It’s holiday time again and the keen observer is faced with the usual dilemma: how does one carry a telescope small enough to be useful to far-flung dark and exotic skies? Fortunately for globe-trotters concerned about optical size and weight, Telescope Service in Germany has the TSAPO60 — a compact and very versatile photo-visual 60mm f/5.5 ED refractor.
Steve Ringwood appraises the Orion Funscope Astro Dazzle, an eye-catching 4½-inch (114-mm) f/4.4 Newtonian reflector on a tabletop Dobsonian mount designed for beginners. The pre-assembled instrument possesses an inherent simplicity that will not challenge, with an aperture that brings a wealth of astronomy’s best to the viewer, he says.
These days, more is expected of a finder than to merely direct the main telescope to a celestial object of interest. This versatile 60mm f/4 instrument possesses a fine movement non-rotating helical focuser that has been designed to double as a traditional finder or guidescope with Orion’s StarShoot AutoGuiders, says reviewer Steve Ringwood.
Steve Ringwood appraises the VMC110L, a novel “grab ‘n’ go” modified Cassegrain telescope of 110mm aperture and 1035mm focal length (f/9.4) from renowned Japanese manufacturer Vixen. The instrument features twin 1¼” eyepiece ports — one of which can be used for imaging or photography — and an internal flip mirror system to quickly switch between the two.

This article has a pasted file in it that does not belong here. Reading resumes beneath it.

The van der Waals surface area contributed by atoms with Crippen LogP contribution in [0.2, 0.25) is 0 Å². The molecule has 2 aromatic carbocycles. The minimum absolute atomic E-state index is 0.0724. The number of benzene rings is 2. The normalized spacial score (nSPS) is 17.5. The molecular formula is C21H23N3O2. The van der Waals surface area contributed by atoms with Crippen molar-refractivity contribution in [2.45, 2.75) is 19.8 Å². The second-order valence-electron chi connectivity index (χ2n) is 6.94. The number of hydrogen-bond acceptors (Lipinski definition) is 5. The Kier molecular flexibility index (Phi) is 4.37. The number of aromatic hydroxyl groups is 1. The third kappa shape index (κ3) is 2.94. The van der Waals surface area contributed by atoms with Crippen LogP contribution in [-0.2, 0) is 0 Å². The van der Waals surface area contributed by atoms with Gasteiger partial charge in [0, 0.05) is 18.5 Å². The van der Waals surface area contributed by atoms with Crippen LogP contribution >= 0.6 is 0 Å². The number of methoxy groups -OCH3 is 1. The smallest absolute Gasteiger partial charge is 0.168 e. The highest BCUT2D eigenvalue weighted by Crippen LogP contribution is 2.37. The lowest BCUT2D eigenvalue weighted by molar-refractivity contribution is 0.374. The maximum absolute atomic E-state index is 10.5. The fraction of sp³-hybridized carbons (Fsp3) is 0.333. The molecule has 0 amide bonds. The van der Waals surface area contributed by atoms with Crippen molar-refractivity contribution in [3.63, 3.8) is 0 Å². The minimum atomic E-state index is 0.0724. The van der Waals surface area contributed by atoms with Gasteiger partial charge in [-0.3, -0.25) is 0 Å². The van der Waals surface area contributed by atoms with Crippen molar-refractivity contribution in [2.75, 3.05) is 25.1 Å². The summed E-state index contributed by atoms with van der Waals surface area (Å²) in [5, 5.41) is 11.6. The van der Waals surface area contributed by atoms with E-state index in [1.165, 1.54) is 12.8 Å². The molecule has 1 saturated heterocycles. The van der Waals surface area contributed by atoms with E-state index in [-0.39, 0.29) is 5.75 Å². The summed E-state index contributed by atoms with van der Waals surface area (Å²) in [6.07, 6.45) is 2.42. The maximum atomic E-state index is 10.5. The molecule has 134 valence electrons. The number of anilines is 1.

Celestron’s 280mm (11-inch) aperture f/2.2 Rowe-Ackermann Schmidt Astrograph (RASA) is capable of blisteringly fast photographic speeds, capturing images of nebulae and galaxies in seconds. An imaging system optimised for virtually any one-shot colour CCD or DSLR in existence, Ade Ashford appraises this photon-grabbing wonder in the context of evolving optical systems.
There is a delicious irony that ‘finding’ the brightest astronomical object in the sky is associated with the greatest danger — if one were to attempt using a conventional finder to point a suitably filtered telescope at the Sun, that is. Altair Astro’s Solar Finder permits simple, safe and swift alignment of your solar telescope, says reviewer Steve Ringwood.
Steve Ringwood reviews a dedicated 3″ field flattener designed for use with Orion’s EON 115/130 EDT refractors. One side of the field flattener threads on to the 3″ focuser, whilst the other offers a wide M48 thread that enables fixture of DSLRs, etc. without the vignetting possible with smaller M42 designs — particularly when deployed with full frame sensors.
Vixen has introduced a remarkable looking 7-element ocular that yields an expansive 83° apparent field. Yet the optical somersaults entailed in doing so are achieved without harm to the final image, yielding a stellar field with sharp edge-to-edge field definition with no vignetting – even on instruments of low focal ratio, says reviewer Steve Ringwood.
Steve Ringwood reviews a new range of precision focusers aimed at refractors, SCTs and Newtonians that employ real diamonds to create a micro-geared high-precision drive system. Capable of handling a load of 6kg (13 lbs), these focusers offer complete freedom from backlash and flexure. Motor drive option with focus control via PC also available.